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Low-income rental properties win tax relief in MN budget

Housing advocates are claiming victory, thanks to an item in the state budget that was signed into law last week.

Owners of low-income rental property will benefit from the resurrection of a tax classification that was eliminated during a 2001 round of property tax reforms.

Chip Halbach, executive director of the Minnesota Housing Partnership, said qualifying apartment owners could see a 40 percent decline in their taxes payable in 2006.

“This is very important because we have the other costs of ownership like property insurance, utilities and security going up significantly, too. To hold down one of those operating components is particularly important,” Halbach said.

The tax classification is called “4d” in statute.

The Minnesota Association of Assessing Officers (MAAO) said it agreed with the provision.

“Our position has always been if the Legislature wants to provide tax relief to low-income properties, they should do it through a tax rate. That’s what occurred in the bill,” said Tom May, Hennepin County assessor and a member of the MAAO legislative committee.

May said the Minnesota Housing Finance Authority determines which properties qualify and the authority then notifies assessors.

The provision didn’t have the support of the tax bill’s author, Rep. Ron Abrams, R-Minnetonka.

“It reinstitutes a low-income rental housing classification for 4d but with much more restrictive qualifications than the old 4d. It provides a class rate of .75 percent. Again … this is a provision that I did not support in the (House) Property Tax Division, do not support, but because I was a conferee on behalf of the House position I felt compelled to negotiate what I thought was the best deal possible, given the circumstances,” Abrams said.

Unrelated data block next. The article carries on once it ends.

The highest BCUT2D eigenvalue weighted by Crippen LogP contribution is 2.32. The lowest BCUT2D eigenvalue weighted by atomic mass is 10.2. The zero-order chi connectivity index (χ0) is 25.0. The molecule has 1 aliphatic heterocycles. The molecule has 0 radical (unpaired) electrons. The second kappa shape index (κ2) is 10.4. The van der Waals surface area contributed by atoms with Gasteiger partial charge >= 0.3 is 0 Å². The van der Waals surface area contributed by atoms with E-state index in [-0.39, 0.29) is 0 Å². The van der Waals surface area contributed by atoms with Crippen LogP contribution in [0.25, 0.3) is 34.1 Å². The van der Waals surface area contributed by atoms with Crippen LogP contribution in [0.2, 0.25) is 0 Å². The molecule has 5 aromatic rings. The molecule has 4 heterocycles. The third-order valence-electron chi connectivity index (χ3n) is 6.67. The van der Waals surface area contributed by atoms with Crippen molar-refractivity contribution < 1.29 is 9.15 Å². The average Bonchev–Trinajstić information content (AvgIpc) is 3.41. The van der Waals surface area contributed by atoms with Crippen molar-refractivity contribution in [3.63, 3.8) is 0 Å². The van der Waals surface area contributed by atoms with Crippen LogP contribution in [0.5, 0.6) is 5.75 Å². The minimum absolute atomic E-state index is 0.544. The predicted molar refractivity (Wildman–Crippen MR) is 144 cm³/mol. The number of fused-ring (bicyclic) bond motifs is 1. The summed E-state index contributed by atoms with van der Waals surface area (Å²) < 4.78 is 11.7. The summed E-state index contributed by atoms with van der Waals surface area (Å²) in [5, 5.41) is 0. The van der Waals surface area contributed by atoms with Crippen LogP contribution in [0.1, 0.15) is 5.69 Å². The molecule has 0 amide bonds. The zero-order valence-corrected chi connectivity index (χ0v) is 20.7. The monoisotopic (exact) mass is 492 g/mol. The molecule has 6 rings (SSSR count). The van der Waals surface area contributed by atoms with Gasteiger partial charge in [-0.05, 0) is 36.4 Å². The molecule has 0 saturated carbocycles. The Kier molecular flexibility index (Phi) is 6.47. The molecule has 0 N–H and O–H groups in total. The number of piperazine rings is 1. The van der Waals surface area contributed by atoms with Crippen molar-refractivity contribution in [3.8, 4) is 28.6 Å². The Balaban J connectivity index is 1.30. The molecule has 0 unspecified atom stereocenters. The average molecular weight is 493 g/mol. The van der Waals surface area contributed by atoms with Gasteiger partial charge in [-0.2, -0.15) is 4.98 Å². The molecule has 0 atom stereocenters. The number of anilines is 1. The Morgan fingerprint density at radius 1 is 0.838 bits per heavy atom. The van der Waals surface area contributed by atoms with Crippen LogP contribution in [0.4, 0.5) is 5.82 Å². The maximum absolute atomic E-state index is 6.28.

Certain apartments fit into the 4d tax class if they meet qualifications, such as receiving federal Section 8 housing subsidies. Before the 2001 property tax reforms, the tax rate on these apartments was half the rate paid on apartments in the open market. In 2003 and 2004, property tax rates on low-income apartments went up by double digits.

The new law didn’t go as far as proposal earlier this year. Legislation was introduced during the regular session that would have directed tax assessors to value rental apartments based on their income.

“In reducing the affordable rental tax rate, the Legislature offsets some of the financial damage, and it buys us time to develop a lasting solution to the tax problem,” Halbach said. “The state should require tax assessors to value rental housing units on the basis of their actual, not hypothetical, income.”

That approach, however, isn’t supported by the MAAO.

The legislation requires a report by the state Revenue Department on 4d low-income rental housing by Feb. 1, 2007.

The tax bill contained numerous provisions relating to housing and property. Those included a two-year extension of the phase-out of limited market value and supportive housing for the people experiencing long-term homelessness.

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